City weighs legal void on chickens

By Patrick Anderson
PBN Staff Writer

Urban chicken-keeping in Rhode Island appeared to cross from the fringe into the mainstream two years ago when Providence legalized small, backyard flocks, followed by Warren and exclusive Barrington last year. More

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REGULATION

City weighs legal void on chickens

PBN PHOTO/STEPHANIE EWENS
BIRDS OF A FEATHER: Two years ago, Providence legalized small, backyard chicken flocks. Since then, chicken enthusiasts in other communities have fought for the same, though Cranston Mayor Allan Fung recently vetoed a similar ordinance. Above, Cranston resident Wright Deter with some of the nine chickens he keeps on his property.

By Patrick Anderson
PBN Staff Writer

Posted 12/24/12

Urban chicken-keeping in Rhode Island appeared to cross from the fringe into the mainstream two years ago when Providence legalized small, backyard flocks, followed by Warren and exclusive Barrington last year.

So, it wasn’t a surprise when Cranston chicken enthusiasts became the latest to tap into a trend that has been gaining cultural cache nationally. They proposed a similar ordinance this year that was approved by the City Council.

But a backlash emerged from residents concerned about rats and the thought of farm animals in their neighborhoods. In response, Mayor Allan Fung vetoed the ordinance, raising questions about the merits and risks of chicken legalization in other Rhode Island cities and suburbs.

Opponents’ main concern, echoed by Fung: how a city with a rat problem so serious it had recently limited the use of bird feeders could encourage chickens.

“While there has not been any research which can definitively link the ownership of chickens to a greater risk of rats or other rodents, there is always a concern with ownership of any animals,” Fung said in the message accompanying his veto, which, after narrow council passage, effectively killed the ordinance.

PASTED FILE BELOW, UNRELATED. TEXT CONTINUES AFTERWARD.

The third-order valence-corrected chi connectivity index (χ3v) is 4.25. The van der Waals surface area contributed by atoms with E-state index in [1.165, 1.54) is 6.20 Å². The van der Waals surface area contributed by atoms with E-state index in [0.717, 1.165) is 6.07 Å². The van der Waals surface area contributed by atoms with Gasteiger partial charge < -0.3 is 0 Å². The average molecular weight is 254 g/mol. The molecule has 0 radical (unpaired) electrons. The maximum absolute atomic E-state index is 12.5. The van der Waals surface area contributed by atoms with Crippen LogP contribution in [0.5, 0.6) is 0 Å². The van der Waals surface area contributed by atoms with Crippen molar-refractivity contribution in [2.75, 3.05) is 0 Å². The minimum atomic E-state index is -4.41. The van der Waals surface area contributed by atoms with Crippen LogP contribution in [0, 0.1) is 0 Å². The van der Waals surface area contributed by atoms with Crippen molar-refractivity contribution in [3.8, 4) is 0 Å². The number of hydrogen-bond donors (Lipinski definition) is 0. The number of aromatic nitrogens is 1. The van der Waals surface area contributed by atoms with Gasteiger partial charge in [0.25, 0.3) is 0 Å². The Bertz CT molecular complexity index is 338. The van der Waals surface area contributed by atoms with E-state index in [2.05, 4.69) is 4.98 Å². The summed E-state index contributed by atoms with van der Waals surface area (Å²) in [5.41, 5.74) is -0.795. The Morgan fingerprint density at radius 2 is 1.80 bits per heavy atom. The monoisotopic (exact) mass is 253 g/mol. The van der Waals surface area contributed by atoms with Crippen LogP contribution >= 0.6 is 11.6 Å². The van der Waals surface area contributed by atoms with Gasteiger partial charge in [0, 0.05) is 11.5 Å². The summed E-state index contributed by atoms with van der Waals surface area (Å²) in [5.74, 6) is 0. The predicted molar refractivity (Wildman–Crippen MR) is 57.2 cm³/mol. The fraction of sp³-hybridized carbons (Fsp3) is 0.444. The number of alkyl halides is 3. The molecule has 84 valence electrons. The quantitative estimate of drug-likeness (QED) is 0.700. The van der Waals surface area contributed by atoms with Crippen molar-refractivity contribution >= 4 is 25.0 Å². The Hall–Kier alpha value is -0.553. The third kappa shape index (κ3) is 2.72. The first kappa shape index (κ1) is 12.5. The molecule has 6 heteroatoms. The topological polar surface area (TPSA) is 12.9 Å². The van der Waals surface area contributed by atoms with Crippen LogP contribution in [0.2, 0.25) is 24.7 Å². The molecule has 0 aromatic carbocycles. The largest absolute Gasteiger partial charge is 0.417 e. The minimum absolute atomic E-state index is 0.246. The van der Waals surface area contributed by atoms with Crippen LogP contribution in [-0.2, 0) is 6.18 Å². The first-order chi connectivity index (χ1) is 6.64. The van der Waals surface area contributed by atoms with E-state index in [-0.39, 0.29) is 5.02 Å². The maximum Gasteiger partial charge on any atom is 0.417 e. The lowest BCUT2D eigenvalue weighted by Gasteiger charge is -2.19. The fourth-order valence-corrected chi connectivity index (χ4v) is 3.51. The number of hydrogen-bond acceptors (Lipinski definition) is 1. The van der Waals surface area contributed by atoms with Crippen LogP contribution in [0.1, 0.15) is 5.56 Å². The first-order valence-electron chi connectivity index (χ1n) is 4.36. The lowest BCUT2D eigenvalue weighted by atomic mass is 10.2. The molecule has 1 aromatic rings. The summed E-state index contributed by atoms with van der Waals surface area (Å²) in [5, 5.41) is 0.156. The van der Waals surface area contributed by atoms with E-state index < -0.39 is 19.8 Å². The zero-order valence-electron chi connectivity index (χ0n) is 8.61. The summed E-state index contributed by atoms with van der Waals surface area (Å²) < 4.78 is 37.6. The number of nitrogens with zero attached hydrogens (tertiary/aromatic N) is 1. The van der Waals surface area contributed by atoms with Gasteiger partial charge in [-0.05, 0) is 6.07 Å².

Adding to the rat issue, Fung cited a concern about the cost of enforcing the ordinance and, more controversially, that backyard chickens could drive down property values where “people may not want to purchase a property where there are chickens being raised next door.”

But among several large Rhode Island cities and towns where chickens are legal, finding officials who share Fung’s concerns is difficult.

In Providence, David Ortiz, spokesman for Mayor Angel Taveras, said neither neighbors nor city officials have reported any rat concerns connected with a backyard coop.

Although he said there have been scattered neighbor complaints about noise from backyard flocks in the last two years, Ortiz said the chicken ordinance is not a city concern right now.

In Barrington, Town Manager Peter DeAngelis Jr. said rats have not been a problem in town recently and no complaints have reached his desk about chickens.

DeAngelis said the town has issued about a dozen chicken-coop permits, and the only challenge has been informing some people who already keep the birds that they need to be inspected.

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